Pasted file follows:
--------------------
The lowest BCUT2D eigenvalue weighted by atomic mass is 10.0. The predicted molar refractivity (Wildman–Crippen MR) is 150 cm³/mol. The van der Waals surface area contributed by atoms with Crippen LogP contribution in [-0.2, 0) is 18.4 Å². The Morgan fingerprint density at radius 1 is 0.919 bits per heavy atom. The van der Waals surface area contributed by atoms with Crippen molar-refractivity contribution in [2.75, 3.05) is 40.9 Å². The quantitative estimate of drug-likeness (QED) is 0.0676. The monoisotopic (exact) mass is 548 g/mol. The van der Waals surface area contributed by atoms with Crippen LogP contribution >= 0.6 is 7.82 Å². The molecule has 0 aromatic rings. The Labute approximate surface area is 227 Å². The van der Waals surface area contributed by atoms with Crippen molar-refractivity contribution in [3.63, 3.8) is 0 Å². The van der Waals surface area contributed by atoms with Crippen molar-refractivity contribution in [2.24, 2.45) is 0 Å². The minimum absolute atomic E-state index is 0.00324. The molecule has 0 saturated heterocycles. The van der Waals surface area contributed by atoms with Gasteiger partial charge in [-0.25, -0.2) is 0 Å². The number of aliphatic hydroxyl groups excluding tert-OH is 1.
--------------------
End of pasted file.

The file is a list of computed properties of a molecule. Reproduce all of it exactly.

The lowest BCUT2D eigenvalue weighted by atomic mass is 10.0. The predicted molar refractivity (Wildman–Crippen MR) is 150 cm³/mol. The van der Waals surface area contributed by atoms with Crippen LogP contribution in [-0.2, 0) is 18.4 Å². The Morgan fingerprint density at radius 1 is 0.919 bits per heavy atom. The van der Waals surface area contributed by atoms with Crippen molar-refractivity contribution in [2.75, 3.05) is 40.9 Å². The quantitative estimate of drug-likeness (QED) is 0.0676. The monoisotopic (exact) mass is 548 g/mol. The van der Waals surface area contributed by atoms with Crippen LogP contribution >= 0.6 is 7.82 Å². The molecule has 0 aromatic rings. The Labute approximate surface area is 227 Å². The van der Waals surface area contributed by atoms with Crippen molar-refractivity contribution in [3.63, 3.8) is 0 Å². The van der Waals surface area contributed by atoms with Crippen molar-refractivity contribution in [2.24, 2.45) is 0 Å². The minimum absolute atomic E-state index is 0.00324. The molecule has 0 saturated heterocycles. The van der Waals surface area contributed by atoms with Gasteiger partial charge in [-0.25, -0.2) is 0 Å². The number of aliphatic hydroxyl groups excluding tert-OH is 1.